1. Hedge funds are absolute-return vehicles.
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“Absolute return” implies that you make money in good markets and bad. The 2008 drawdowns (about half those of the equity markets) blew up this fantasy. Hedge funds had equity beta of around 0.3 going into the crisis, but declined more than expected when illiquid assets were marked down. The only hedge funds that made money in 2008 were CTAs (commodity trading advisors), and they did terribly for the next five years. While some hedge funds today have low equity beta, many are highly leveraged and can suffer huge drawdowns in a market dislocation (remember “Arb-ageddon” in 2007 when AQR and others were down 40 percent in a month?)—this is not the stability that the moniker implies.
2. Hedge funds are nimble market-timers.
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Some hedge funds are nimble, like CTAs; most simply are not. A fundamental stock picker holds positions for years, and illiquid investments like distressed debt look more like private equity. Large funds can’t exit large positions quickly. Moreover, “nimble” only matters if managers can anticipate a market decline and step out of the way—unfortunately, the evidence is clear that hedge funds are no better at this than the rest of us. For each hedge fund that presciently (or luckily) cut risk pre-Lehman, another bought on the first dip and walked into a propeller. Managers who tried to imitate the former cut risk at the wrong time in 2011.
3. Shorting generates alpha.
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Shorting tech in 2001-02 added value relative to the S&P, and when LIBOR was 6 percent, interest on short proceeds added 200 bps of alpha. Post-crisis, short selling has been about risk control, not alpha generation. First, stock lenders got smart and started to charge more for popular shorts. Second, big hedge funds got really big, so capacity-constrained individual shorts don’t move the needle. Finally, LIBOR at zero means no interest on short proceeds.
4. Today’s stars will be tomorrow’s.
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Hedge fund allocators chase returns like everyone else with little to show for it. There simply is no evidence that hedge fund returns persist. When 15 percent or more of hedge funds go out of business each year, the industry is good at shooting the wounded and burying them. The “survivors” typically have outperformed their dead colleagues by 400-600 percent per annum—a gigantic sum. The only guarantee is that today’s stars will raise a lot of money.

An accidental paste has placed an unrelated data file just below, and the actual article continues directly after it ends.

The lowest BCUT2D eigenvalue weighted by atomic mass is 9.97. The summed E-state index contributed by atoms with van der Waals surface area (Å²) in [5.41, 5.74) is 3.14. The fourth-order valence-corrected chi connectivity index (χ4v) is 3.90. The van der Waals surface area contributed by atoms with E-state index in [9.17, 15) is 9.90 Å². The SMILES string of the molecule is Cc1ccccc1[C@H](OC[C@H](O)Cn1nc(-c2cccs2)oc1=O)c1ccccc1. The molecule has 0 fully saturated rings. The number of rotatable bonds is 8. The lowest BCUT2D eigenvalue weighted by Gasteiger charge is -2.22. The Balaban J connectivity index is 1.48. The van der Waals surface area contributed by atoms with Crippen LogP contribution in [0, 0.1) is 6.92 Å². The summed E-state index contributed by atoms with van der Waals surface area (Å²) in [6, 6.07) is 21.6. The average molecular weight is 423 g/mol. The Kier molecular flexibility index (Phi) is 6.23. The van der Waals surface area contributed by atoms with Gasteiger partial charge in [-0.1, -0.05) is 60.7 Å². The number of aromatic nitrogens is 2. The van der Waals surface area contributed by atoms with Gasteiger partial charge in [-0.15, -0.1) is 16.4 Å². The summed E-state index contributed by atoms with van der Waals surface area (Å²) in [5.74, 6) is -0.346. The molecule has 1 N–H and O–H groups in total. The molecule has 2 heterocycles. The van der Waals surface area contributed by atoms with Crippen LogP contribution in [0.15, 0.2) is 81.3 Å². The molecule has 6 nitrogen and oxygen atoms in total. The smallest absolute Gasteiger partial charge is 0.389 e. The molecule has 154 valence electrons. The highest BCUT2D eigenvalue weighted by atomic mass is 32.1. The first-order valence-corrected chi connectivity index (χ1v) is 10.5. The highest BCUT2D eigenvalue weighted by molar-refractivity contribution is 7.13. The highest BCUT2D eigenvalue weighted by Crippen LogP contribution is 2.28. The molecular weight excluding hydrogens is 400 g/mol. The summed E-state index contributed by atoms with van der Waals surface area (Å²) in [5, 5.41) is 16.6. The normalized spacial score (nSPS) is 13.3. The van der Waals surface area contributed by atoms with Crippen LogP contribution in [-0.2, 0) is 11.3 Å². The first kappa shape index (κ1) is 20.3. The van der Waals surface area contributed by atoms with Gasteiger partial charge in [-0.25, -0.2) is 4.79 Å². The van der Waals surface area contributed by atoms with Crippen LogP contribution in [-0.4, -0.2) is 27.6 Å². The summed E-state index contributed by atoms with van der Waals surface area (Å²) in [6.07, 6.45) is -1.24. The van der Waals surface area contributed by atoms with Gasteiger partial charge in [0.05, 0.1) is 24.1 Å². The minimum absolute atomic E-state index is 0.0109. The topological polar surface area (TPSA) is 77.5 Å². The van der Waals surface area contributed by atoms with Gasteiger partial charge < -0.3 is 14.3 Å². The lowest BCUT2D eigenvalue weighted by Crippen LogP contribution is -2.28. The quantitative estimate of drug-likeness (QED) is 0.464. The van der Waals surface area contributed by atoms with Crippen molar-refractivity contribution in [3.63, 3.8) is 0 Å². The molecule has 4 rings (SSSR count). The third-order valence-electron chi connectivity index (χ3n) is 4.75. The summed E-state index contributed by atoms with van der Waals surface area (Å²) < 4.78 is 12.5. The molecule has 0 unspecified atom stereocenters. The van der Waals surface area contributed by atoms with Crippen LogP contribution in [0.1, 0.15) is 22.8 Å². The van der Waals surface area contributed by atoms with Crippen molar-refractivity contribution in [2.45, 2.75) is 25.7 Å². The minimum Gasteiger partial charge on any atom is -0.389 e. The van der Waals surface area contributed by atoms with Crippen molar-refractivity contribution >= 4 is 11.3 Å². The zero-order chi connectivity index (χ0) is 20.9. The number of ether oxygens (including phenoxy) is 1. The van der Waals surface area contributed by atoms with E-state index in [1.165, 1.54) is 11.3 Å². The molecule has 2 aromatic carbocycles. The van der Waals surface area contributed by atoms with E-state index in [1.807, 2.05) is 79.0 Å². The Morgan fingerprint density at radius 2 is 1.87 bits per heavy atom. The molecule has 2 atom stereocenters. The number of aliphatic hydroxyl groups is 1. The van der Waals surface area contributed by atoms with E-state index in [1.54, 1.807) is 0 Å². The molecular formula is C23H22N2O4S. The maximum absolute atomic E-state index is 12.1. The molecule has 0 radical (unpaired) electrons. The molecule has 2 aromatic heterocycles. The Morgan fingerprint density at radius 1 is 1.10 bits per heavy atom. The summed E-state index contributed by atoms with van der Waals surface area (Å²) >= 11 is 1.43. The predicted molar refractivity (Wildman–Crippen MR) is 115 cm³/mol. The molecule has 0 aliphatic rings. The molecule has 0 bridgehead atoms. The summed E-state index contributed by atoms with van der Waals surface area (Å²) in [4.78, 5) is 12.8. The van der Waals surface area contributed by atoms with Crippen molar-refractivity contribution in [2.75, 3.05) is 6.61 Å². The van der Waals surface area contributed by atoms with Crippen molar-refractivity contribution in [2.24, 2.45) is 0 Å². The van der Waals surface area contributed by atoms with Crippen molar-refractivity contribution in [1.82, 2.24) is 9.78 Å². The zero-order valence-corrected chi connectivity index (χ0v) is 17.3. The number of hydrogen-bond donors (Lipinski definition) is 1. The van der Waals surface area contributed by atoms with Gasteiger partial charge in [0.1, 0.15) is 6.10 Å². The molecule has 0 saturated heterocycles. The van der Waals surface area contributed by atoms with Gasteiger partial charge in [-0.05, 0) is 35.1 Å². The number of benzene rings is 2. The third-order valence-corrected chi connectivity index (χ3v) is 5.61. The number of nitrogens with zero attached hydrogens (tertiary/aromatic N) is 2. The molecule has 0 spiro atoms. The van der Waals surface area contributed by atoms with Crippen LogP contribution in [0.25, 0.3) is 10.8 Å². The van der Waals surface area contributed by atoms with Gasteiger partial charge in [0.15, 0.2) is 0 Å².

5. Hedge funds shine in volatile markets.
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It depends on what you mean by “hedge funds” and “volatile.” CTAs should do well in a steep and persistent bear market, but get chopped up in volatile yet range-bound markets. Some fundamental hedge funds wait for blood in the streets to make a huge bet on a recovery, but most won’t sit on cash during bull markets. Instead, most hedge funds perform better in stable markets: long-side alpha from stock selection has been positive 2-3 percent per annum in stable markets, but negative 4-8 percent in down markets.
6. Replication doesn’t work.
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The only people who believe this today are those who pick hedge funds for a living. Simple top-down replication strategies have outperformed funds of hedge funds by 100-200 bps per annum over the past decade. Factor in the benefits of liquidity, and it’s much higher. The debate is over.
7. Only net-of-fee returns matter.
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This is only true if you know in advance who will outperform. Sure, Millennium, Renaissance or SAC killed it despite astronomical fees, but hundreds or thousands failed to cover the 2/20. High fees can lead to excessive risk-taking by raising the bar: To return 8 percent to investors, you need to hit 12 percent before fees. That’s much, much harder than hitting 9 percent to deliver 8 percent net.
8. Stock selection drives performance.
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Only true to the extent that stock selection drives factor tilts. Hedge fund alpha in 2005-07 came from a big factor tilt into emerging markets stocks when they outperformed the S&P 500 by 30 percent or more per annum. As much fun as it is to hear stories about an individual stock, a single position typically won’t move the needle enough to matter.
9. Hedge funds are long value stocks and short growth.
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Pre-crisis, yes; post-crisis, no. In a slow-growth world, hedge fund longs have a higher beta than shorts. Plus, everyone is a “quality” investor today.
10. 2/20 aligns incentives.
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Certainly true for a $20 million hedge fund; obviously false for a $10 billion fund. When 80 percent of alpha is paid away, investors bear the risks and managers reap the rewards.